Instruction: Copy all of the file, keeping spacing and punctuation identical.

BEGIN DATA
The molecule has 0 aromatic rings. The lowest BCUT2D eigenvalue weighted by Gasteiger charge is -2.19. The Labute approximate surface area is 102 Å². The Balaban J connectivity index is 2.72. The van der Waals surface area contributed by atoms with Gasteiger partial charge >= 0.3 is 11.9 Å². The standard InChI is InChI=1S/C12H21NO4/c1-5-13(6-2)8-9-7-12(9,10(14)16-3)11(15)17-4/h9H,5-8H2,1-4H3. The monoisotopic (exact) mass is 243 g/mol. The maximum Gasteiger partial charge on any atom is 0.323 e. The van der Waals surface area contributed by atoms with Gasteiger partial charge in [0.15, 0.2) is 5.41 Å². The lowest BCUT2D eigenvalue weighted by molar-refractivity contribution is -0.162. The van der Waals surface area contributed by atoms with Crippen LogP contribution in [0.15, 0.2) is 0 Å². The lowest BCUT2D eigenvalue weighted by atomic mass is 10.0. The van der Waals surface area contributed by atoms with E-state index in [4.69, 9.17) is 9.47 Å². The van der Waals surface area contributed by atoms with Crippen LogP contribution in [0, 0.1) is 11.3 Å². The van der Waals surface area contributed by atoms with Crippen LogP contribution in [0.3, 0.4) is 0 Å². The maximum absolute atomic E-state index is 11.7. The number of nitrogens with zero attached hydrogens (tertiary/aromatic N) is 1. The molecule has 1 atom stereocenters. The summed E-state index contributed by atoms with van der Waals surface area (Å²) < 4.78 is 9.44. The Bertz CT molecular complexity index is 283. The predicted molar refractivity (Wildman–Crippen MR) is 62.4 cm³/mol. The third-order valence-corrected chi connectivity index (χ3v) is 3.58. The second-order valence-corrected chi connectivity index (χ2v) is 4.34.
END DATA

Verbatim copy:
The molecule has 0 aromatic rings. The lowest BCUT2D eigenvalue weighted by Gasteiger charge is -2.19. The Labute approximate surface area is 102 Å². The Balaban J connectivity index is 2.72. The van der Waals surface area contributed by atoms with Gasteiger partial charge >= 0.3 is 11.9 Å². The standard InChI is InChI=1S/C12H21NO4/c1-5-13(6-2)8-9-7-12(9,10(14)16-3)11(15)17-4/h9H,5-8H2,1-4H3. The monoisotopic (exact) mass is 243 g/mol. The maximum Gasteiger partial charge on any atom is 0.323 e. The van der Waals surface area contributed by atoms with Gasteiger partial charge in [0.15, 0.2) is 5.41 Å². The lowest BCUT2D eigenvalue weighted by molar-refractivity contribution is -0.162. The van der Waals surface area contributed by atoms with Crippen LogP contribution in [0.15, 0.2) is 0 Å². The lowest BCUT2D eigenvalue weighted by atomic mass is 10.0. The van der Waals surface area contributed by atoms with E-state index in [4.69, 9.17) is 9.47 Å². The van der Waals surface area contributed by atoms with Crippen LogP contribution in [0, 0.1) is 11.3 Å². The van der Waals surface area contributed by atoms with Crippen LogP contribution in [0.3, 0.4) is 0 Å². The maximum absolute atomic E-state index is 11.7. The number of nitrogens with zero attached hydrogens (tertiary/aromatic N) is 1. The molecule has 1 atom stereocenters. The summed E-state index contributed by atoms with van der Waals surface area (Å²) < 4.78 is 9.44. The Bertz CT molecular complexity index is 283. The predicted molar refractivity (Wildman–Crippen MR) is 62.4 cm³/mol. The third-order valence-corrected chi connectivity index (χ3v) is 3.58. The second-order valence-corrected chi connectivity index (χ2v) is 4.34.